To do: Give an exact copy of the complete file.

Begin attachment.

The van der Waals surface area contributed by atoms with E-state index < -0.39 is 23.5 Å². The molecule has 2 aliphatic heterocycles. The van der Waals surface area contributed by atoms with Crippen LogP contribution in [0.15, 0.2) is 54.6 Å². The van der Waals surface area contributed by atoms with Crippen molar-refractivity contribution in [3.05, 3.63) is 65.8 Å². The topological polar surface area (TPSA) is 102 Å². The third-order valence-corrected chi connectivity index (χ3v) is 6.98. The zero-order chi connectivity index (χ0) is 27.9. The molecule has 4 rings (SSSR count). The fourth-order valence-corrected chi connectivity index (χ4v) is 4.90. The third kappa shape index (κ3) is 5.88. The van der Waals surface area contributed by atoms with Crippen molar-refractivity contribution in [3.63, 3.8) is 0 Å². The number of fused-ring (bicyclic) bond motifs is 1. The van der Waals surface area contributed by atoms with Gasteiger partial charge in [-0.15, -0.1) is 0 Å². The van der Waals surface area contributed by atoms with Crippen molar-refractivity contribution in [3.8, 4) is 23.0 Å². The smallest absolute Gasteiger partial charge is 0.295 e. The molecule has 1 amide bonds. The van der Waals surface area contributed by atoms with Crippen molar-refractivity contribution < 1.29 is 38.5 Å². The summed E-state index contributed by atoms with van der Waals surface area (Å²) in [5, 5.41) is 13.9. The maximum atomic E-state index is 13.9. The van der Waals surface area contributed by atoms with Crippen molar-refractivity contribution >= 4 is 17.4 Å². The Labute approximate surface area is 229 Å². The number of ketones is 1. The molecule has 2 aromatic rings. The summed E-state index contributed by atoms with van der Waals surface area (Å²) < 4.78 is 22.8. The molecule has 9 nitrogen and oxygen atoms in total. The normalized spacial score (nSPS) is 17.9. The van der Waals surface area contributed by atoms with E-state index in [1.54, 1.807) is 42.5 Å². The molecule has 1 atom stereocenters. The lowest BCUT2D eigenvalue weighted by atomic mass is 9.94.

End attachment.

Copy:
The van der Waals surface area contributed by atoms with E-state index < -0.39 is 23.5 Å². The molecule has 2 aliphatic heterocycles. The van der Waals surface area contributed by atoms with Crippen LogP contribution in [0.15, 0.2) is 54.6 Å². The van der Waals surface area contributed by atoms with Crippen molar-refractivity contribution in [3.05, 3.63) is 65.8 Å². The topological polar surface area (TPSA) is 102 Å². The third-order valence-corrected chi connectivity index (χ3v) is 6.98. The zero-order chi connectivity index (χ0) is 27.9. The molecule has 4 rings (SSSR count). The fourth-order valence-corrected chi connectivity index (χ4v) is 4.90. The third kappa shape index (κ3) is 5.88. The van der Waals surface area contributed by atoms with Crippen molar-refractivity contribution in [3.63, 3.8) is 0 Å². The number of fused-ring (bicyclic) bond motifs is 1. The van der Waals surface area contributed by atoms with Gasteiger partial charge in [-0.15, -0.1) is 0 Å². The van der Waals surface area contributed by atoms with Crippen molar-refractivity contribution in [3.8, 4) is 23.0 Å². The smallest absolute Gasteiger partial charge is 0.295 e. The molecule has 1 amide bonds. The van der Waals surface area contributed by atoms with Crippen molar-refractivity contribution < 1.29 is 38.5 Å². The summed E-state index contributed by atoms with van der Waals surface area (Å²) in [5, 5.41) is 13.9. The maximum atomic E-state index is 13.9. The van der Waals surface area contributed by atoms with Crippen molar-refractivity contribution >= 4 is 17.4 Å². The Labute approximate surface area is 229 Å². The number of ketones is 1. The molecule has 2 aromatic rings. The summed E-state index contributed by atoms with van der Waals surface area (Å²) < 4.78 is 22.8. The molecule has 9 nitrogen and oxygen atoms in total. The normalized spacial score (nSPS) is 17.9. The van der Waals surface area contributed by atoms with E-state index in [1.54, 1.807) is 42.5 Å². The molecule has 1 atom stereocenters. The lowest BCUT2D eigenvalue weighted by atomic mass is 9.94.